Want to read Slashdot from your mobile device? Point it at m.slashdot.org and keep reading!

 



Forgot your password?
typodupeerror
The Almighty Buck

Circuit City Rewards Execs As Stock Tanks 354

jamie tipped us to Dean Baker's Beat the Press blog, where Baker comments on a followup to Circuit City's firing of all its highest-paid salespeople last March (Slashdot discussion here). Circuit City's stock has cratered in the meanwhile, and their response has been to offer $1 million retention bonuses to executive VPs. Baker points out that each one of these bonuses represents 35 years' salary for one of the fired salespeople.
Space

Voyager 2 Shows Solar System Is "Dented" 173

Selikoff writes "NASA's Voyager 2 spacecraft has found that our solar system is not round but is 'dented' by the local interstellar magnetic field, space experts said on Monday. The data were gathered by the craft on its 30-year journey when it crossed into a region called the 'termination shock.' The data showed that the southern hemisphere of the solar system's heliosphere is being pushed in. Voyager 2 is the second spacecraft to enter this region of the solar system, behind Voyager 1, which reached the northern region of the heliosheath in December 2004."
Government

Canada's New DMCA Considered Worst Copyright Law 234

loconet writes "The government of Canada is preparing to attempt to bring a new DMCA-modeled copyright law in Canada in order to comply with the WIPO treaties the country signed in 1997. (These treaties were also the base of the American DMCA.) The new Canadian law will be even more restrictive in nature than the American version and worse than the last Canadian copyright proposal, the defeated Bill C-60. Among the many restrictive clauses in this new law, as Michael Geist explains, is the total abolishment of the concept of fair use: 'No parody exception. No time shifting exception. No device shifting exception. No expanded backup provision. Nothing.' Geist provides a list of 30 things that can be done to address the issues."
The Almighty Buck

Close but no Cigar for Netflix Recommender System 114

Ponca City, We Love You writes "In October 2006, Netflix, the online movie rental service, announced that it would award $1 million to the first team to improve the accuracy of Netflix's movie recommendations by 10% based on personal preferences. Each contestant was given a set of data from which three million predictions were made about how certain users rated certain movies and Netflix compared that list with the actual ratings and generated a score for each team. More than 27,000 contestants from 161 countries submitted their entries and some got close, but not close enough. Today Netflix announced that it is awarding an annual progress prize of $50,000 to a group of researchers at AT&T Labs, who improved the current recommendation system by 8.43 percent but the $1 million grand prize is still up for grabs and a $50,000 progress prize will be awarded every year until the 10 percent goal is met. As part of the rules of the competition, the team was required to disclose their solution publicly. (pdf)"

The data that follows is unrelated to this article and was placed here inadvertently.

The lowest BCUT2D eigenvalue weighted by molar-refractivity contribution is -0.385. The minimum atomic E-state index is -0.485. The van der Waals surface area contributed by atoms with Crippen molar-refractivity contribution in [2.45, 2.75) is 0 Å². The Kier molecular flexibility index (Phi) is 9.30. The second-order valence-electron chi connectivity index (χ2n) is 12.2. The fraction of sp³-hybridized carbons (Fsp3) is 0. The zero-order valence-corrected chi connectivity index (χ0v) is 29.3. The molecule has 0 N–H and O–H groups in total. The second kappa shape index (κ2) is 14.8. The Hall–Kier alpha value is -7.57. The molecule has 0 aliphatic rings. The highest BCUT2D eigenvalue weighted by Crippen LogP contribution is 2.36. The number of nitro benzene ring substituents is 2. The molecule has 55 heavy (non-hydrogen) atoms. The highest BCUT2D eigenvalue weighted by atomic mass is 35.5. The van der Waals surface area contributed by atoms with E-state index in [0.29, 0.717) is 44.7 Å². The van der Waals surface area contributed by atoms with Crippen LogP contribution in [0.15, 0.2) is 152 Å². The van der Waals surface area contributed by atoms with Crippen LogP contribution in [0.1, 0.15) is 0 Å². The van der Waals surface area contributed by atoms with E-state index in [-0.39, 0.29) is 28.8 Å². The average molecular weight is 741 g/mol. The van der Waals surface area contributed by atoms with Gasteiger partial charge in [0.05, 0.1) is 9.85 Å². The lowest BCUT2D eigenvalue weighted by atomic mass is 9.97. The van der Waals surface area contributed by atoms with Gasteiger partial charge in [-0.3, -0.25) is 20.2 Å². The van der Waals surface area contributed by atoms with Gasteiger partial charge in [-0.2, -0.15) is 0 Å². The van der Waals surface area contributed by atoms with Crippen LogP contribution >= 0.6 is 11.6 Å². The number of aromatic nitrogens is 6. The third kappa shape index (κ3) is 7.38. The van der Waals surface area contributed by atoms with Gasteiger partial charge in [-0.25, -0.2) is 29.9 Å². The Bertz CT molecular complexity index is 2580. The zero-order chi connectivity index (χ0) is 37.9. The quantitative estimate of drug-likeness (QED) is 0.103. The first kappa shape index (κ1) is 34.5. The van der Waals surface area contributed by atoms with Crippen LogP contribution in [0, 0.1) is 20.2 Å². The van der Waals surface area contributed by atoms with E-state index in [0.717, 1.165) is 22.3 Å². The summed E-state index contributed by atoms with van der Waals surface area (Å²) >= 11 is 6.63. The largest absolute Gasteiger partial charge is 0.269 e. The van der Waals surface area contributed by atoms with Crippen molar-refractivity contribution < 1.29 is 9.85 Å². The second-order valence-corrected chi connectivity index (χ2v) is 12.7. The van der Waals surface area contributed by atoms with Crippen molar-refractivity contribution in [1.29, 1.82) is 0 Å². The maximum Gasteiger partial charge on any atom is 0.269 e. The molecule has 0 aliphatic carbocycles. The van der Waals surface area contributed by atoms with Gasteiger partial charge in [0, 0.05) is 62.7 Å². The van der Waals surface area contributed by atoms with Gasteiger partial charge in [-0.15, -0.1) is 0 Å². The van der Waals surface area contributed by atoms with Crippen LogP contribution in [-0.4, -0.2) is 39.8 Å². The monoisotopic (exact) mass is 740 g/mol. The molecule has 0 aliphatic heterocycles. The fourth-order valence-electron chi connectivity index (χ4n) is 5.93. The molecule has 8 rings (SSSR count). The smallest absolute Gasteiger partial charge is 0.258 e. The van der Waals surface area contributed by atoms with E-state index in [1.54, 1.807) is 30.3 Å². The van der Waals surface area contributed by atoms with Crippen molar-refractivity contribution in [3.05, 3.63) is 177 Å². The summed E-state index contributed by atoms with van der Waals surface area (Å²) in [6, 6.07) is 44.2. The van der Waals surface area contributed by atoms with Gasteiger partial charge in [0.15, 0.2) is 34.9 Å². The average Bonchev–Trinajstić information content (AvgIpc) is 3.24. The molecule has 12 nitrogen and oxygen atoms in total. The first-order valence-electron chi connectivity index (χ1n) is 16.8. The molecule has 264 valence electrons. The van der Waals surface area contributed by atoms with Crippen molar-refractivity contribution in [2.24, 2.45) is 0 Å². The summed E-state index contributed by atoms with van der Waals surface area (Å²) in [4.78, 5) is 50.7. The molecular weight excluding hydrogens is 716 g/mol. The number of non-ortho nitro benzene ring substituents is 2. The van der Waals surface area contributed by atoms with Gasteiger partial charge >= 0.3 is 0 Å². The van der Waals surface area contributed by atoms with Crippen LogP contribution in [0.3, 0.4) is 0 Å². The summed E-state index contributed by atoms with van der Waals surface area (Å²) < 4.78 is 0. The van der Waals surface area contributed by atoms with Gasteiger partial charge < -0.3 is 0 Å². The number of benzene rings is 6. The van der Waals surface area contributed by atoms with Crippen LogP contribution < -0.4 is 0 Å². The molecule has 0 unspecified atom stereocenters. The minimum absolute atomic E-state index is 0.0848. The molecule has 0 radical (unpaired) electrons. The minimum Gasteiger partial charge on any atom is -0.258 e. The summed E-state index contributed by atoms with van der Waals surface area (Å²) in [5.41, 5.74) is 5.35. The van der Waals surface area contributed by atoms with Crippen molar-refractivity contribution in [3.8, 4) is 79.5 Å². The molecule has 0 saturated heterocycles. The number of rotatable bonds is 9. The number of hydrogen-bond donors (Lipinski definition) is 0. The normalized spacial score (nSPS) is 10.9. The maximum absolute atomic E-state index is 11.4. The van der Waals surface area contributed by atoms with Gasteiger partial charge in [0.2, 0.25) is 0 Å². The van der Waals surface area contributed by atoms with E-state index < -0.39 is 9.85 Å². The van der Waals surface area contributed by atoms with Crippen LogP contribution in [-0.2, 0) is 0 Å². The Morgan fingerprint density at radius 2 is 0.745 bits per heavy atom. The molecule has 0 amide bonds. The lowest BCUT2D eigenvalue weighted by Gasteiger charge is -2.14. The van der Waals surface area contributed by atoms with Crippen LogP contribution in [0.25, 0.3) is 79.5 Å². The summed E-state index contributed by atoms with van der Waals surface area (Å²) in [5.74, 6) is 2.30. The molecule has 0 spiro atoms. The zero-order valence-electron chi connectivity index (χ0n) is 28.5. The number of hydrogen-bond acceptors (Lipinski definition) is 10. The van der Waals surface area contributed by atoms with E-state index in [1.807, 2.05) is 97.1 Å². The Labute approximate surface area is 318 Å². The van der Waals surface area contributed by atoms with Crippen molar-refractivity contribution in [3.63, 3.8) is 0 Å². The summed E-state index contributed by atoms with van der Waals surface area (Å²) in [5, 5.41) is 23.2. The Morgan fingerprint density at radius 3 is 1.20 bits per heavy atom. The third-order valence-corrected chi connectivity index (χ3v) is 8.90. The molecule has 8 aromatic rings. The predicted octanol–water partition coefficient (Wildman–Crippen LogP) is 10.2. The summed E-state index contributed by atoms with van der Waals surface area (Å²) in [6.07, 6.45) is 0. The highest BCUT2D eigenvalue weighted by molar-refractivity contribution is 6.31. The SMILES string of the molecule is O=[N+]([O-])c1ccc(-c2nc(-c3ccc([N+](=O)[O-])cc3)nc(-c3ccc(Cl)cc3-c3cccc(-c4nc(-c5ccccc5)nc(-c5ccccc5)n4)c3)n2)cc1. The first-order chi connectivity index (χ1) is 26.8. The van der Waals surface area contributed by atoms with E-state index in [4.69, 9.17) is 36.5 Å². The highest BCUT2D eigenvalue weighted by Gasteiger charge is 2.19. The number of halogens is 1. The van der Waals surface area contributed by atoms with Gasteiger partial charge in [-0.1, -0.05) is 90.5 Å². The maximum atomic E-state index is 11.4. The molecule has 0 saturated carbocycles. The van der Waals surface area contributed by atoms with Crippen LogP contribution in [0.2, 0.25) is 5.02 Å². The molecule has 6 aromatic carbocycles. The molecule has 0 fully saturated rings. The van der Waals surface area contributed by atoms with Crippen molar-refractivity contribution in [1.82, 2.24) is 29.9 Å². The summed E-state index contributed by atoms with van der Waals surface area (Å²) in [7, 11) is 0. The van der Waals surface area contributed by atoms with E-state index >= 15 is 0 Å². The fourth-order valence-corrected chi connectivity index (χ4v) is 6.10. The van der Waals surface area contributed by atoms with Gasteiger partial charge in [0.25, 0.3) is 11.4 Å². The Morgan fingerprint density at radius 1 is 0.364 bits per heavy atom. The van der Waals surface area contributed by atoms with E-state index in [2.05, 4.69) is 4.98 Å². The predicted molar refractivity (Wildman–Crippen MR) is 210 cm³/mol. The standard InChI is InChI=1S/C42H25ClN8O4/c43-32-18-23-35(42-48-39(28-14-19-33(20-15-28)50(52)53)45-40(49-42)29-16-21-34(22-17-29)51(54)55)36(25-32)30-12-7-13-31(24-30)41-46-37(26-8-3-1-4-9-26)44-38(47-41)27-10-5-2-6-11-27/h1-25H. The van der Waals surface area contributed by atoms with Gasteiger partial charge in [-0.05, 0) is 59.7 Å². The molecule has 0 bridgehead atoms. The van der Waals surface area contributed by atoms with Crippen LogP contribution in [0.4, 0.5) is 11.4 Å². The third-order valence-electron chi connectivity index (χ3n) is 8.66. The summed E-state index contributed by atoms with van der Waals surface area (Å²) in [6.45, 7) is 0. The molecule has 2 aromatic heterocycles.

Education

Bill Would Tie Financial Aid To Anti-Piracy Plans 425

theodp writes "The MPAA is applauding top Democratic politicians for introducing an anti-piracy bill that threatens the nation's colleges with the loss of a $100B a year in federal financial aid should they fail to have a technology plan to combat illegal file sharing. The proposal, which is embedded in a 747-page bill, has alarmed university officials. 'Such an extraordinarily inappropriate and punitive outcome would result in all students on that campus losing their federal financial aid — including Pell grants and student loans that are essential to their ability to attend college, advance their education, and acquire the skills necessary to compete in the 21st-century economy,' said university officials in a letter to Congress. 'Lower-income students, those most in need of federal financial aid, would be harmed most under the entertainment industry's proposal.'"
The Internet

Over-50s Invade the Social Networking Scene 230

An anonymous reader writes "The Telegraph newspaper reports that over-50s are invading sites like Facebook and MySpace in massive numbers. A recent study showed that nearly one third of Facebook users are aged between 35 and 54, and that this group also made up 41 percent of MySpace users. "Because the mind of an over-50 is likely superior to that of a drink-addled undergrad, at first there was uncertainty about whether older users would find the Facebook-led social-networking phenomena attractive." Looks like dad just turned up to the party."
Biotech

Super-Light Plastic As Strong as Steel 226